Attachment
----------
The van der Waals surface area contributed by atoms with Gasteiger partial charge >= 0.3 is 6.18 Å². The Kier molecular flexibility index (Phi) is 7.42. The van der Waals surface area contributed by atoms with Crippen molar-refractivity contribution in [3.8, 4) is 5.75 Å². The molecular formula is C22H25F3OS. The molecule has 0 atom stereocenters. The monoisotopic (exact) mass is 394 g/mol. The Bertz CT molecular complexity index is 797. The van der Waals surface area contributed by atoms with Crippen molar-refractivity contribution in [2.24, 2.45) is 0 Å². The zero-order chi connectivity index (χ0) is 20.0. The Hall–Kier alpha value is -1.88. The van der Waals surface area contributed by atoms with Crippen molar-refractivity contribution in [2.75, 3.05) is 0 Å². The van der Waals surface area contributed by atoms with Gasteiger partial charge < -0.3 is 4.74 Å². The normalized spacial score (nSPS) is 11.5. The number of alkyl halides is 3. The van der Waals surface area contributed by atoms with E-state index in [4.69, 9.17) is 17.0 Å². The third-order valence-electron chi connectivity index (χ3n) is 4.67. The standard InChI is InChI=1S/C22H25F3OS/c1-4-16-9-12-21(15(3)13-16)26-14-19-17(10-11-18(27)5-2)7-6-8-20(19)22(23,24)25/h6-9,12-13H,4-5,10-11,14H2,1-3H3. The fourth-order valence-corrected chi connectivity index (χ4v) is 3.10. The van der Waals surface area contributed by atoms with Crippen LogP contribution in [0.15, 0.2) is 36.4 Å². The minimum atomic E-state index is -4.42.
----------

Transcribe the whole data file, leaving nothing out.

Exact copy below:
The van der Waals surface area contributed by atoms with Gasteiger partial charge >= 0.3 is 6.18 Å². The Kier molecular flexibility index (Phi) is 7.42. The van der Waals surface area contributed by atoms with Crippen molar-refractivity contribution in [3.8, 4) is 5.75 Å². The molecular formula is C22H25F3OS. The molecule has 0 atom stereocenters. The monoisotopic (exact) mass is 394 g/mol. The Bertz CT molecular complexity index is 797. The van der Waals surface area contributed by atoms with Crippen molar-refractivity contribution in [2.24, 2.45) is 0 Å². The zero-order chi connectivity index (χ0) is 20.0. The Hall–Kier alpha value is -1.88. The van der Waals surface area contributed by atoms with Crippen molar-refractivity contribution in [2.75, 3.05) is 0 Å². The van der Waals surface area contributed by atoms with Gasteiger partial charge < -0.3 is 4.74 Å². The normalized spacial score (nSPS) is 11.5. The number of alkyl halides is 3. The van der Waals surface area contributed by atoms with E-state index in [4.69, 9.17) is 17.0 Å². The third-order valence-electron chi connectivity index (χ3n) is 4.67. The standard InChI is InChI=1S/C22H25F3OS/c1-4-16-9-12-21(15(3)13-16)26-14-19-17(10-11-18(27)5-2)7-6-8-20(19)22(23,24)25/h6-9,12-13H,4-5,10-11,14H2,1-3H3. The fourth-order valence-corrected chi connectivity index (χ4v) is 3.10. The van der Waals surface area contributed by atoms with Crippen LogP contribution in [0.15, 0.2) is 36.4 Å². The minimum atomic E-state index is -4.42.